My jury summons arrived not long ago, and I was expecting it.
For some civic reason, I seem to be a member of Dallas County's every-six-month juror program. The last time the county called me up, I went down to the courthouse and begged off. Early February is a busy season on the Baptist calendar, and I told the bailiff my schedule would be a wreck if I had to serve on a jury for a trial that lasted more than a couple of days. He was extremely nice and told me I'd hear from them in three months.
Sure enough I got my summons right on time. And that's why I found myself sitting in the Central Jury Room of the Frank Crowley Courts Building bright an early one morning. By the time I get to be really old, I'll probably show up two days early for big events. I just hate to be late and don't trust traffic.
Slice of life
So, when I walked into the Central Jury Room, only a handful of my fellow citizens had arrived. But by the time a judge showed up to swear us in, the place was packed with what appeared to be a precise cross-section of our county's population. Men and women. Visibly rich and obviously poor. Myriad races and ethnicities, plus every conceivable shape and size. Since practically no one knew anybody else, the prospective jurors didn't say much, but I'm guessing if they had the opportunity to express themselves, they would have demonstrated that both the intelligent and the ignorant both were represented generously.
A jury pool surely must reflect the truest representation of a community. Think about the other places where large groups gather: Practically everybody goes to the grocery store, but each store only pulls from its neighborhood. Thousands of people attend sporting events, music concerts and plays, but they're people with enough cash to spend with discretion. Churches, mosques and synagogues draw crowds, but we all know how segregated they are.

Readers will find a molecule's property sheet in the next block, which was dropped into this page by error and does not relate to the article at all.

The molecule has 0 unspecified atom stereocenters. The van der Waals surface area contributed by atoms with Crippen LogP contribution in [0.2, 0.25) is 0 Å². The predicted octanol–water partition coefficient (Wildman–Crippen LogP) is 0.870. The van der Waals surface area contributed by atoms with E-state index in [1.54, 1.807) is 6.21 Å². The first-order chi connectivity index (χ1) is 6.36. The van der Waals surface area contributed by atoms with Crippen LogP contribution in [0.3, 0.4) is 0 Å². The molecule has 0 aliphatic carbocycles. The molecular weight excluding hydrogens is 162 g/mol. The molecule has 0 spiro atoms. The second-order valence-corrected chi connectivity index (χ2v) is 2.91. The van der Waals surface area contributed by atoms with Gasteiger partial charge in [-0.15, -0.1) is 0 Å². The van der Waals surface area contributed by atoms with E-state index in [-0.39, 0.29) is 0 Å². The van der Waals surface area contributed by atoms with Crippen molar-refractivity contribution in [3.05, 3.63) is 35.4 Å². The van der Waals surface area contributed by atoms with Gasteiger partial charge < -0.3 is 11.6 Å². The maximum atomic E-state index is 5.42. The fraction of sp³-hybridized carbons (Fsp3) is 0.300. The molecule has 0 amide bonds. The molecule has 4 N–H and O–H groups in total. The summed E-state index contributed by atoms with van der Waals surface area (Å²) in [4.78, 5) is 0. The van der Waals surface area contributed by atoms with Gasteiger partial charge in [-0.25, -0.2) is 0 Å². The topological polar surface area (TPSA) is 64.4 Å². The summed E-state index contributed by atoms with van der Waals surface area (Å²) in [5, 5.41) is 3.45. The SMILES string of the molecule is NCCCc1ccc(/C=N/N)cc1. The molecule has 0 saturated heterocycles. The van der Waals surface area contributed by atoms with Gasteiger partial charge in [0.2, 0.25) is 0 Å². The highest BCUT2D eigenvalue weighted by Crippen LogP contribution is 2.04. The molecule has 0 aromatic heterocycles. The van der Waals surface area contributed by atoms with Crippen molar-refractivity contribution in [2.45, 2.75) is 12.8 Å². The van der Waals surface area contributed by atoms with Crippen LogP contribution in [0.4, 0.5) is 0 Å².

About the only adults who don't show up for jury duty are undocumented aliens and the very old. The former are officially off the grid, and the latter are exempt from service.
So, if you want to know what your community really looks like, do your civic duty and appear in court the next time your number comes up.
Time, wheels, cogs and truth
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This time, my trip to the courthouse reminded me of a few truths.
First, free time is delicious. Since I couldn't count on wireless access, not to mention an electrical outlet, I left my laptop in the trunk of my car. That meant I couldn't work. So I read a book. Ahhhh. What a delight. Reading for pleasure. Reading for hours. Reading with few interruptions. Suddenly, I thought being called up for jury duty isn't so bad, after all.
Second, the wheels of justice really do grind slowly. We had to be there first thing in the morning. Byt the time the court officers divided everyone into separate pools for all the courts that meet in that massive building, the morning was well-spent. And then, by the time the judge and the lawyers and the plaintiffs and defendants finished talking, bargaining and whatever else they do behind closed doors, my particular jury pool wasn't called into the courtroom until almost noon.
Third, the cogs on the wheel of justice are unpredictable. Once we all found our seats, the judge smiled broadly, told us the people involved in our case had agreed to settle, and told us we were free to go. That's it. We waited all morning, and we spent less than a minute in the courtroom. "You have done your civic duty, and Dallas County thanks you for your service," the judge said.
Oh, and fourth, one of the great treats of life is receiving an unexpected gift of time. When I awoke that morning, I expected to spend all day—and maybe even several days—at the courthouse. Then I got to put in a half day in the office—a half day I never expected. All the work I accomplished that afternoon was like a bonus. What a terrific surprise.